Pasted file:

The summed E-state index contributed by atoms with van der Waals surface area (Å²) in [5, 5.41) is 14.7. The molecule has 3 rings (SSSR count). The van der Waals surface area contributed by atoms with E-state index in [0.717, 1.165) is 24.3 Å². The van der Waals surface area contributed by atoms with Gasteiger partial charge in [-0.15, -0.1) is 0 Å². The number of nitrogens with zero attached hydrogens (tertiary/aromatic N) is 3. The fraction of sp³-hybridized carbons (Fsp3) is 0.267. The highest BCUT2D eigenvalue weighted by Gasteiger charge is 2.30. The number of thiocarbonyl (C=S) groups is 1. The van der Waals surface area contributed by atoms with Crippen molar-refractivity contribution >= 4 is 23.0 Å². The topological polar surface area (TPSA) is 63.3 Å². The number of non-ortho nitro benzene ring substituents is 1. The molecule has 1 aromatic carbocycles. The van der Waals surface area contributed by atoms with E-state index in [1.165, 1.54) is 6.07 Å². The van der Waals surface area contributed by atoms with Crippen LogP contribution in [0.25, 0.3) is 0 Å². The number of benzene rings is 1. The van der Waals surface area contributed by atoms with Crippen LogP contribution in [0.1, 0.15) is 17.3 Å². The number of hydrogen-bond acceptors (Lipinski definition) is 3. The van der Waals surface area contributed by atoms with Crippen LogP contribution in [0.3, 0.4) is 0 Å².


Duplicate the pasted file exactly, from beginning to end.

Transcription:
The summed E-state index contributed by atoms with van der Waals surface area (Å²) in [5, 5.41) is 14.7. The molecule has 3 rings (SSSR count). The van der Waals surface area contributed by atoms with E-state index in [0.717, 1.165) is 24.3 Å². The van der Waals surface area contributed by atoms with Gasteiger partial charge in [-0.15, -0.1) is 0 Å². The number of nitrogens with zero attached hydrogens (tertiary/aromatic N) is 3. The fraction of sp³-hybridized carbons (Fsp3) is 0.267. The highest BCUT2D eigenvalue weighted by Gasteiger charge is 2.30. The number of thiocarbonyl (C=S) groups is 1. The van der Waals surface area contributed by atoms with Crippen molar-refractivity contribution >= 4 is 23.0 Å². The topological polar surface area (TPSA) is 63.3 Å². The number of non-ortho nitro benzene ring substituents is 1. The molecule has 1 aromatic carbocycles. The van der Waals surface area contributed by atoms with E-state index in [1.165, 1.54) is 6.07 Å². The van der Waals surface area contributed by atoms with Crippen LogP contribution in [0.25, 0.3) is 0 Å². The number of benzene rings is 1. The van der Waals surface area contributed by atoms with Crippen LogP contribution in [0.1, 0.15) is 17.3 Å². The number of hydrogen-bond acceptors (Lipinski definition) is 3. The van der Waals surface area contributed by atoms with Crippen LogP contribution in [0.3, 0.4) is 0 Å².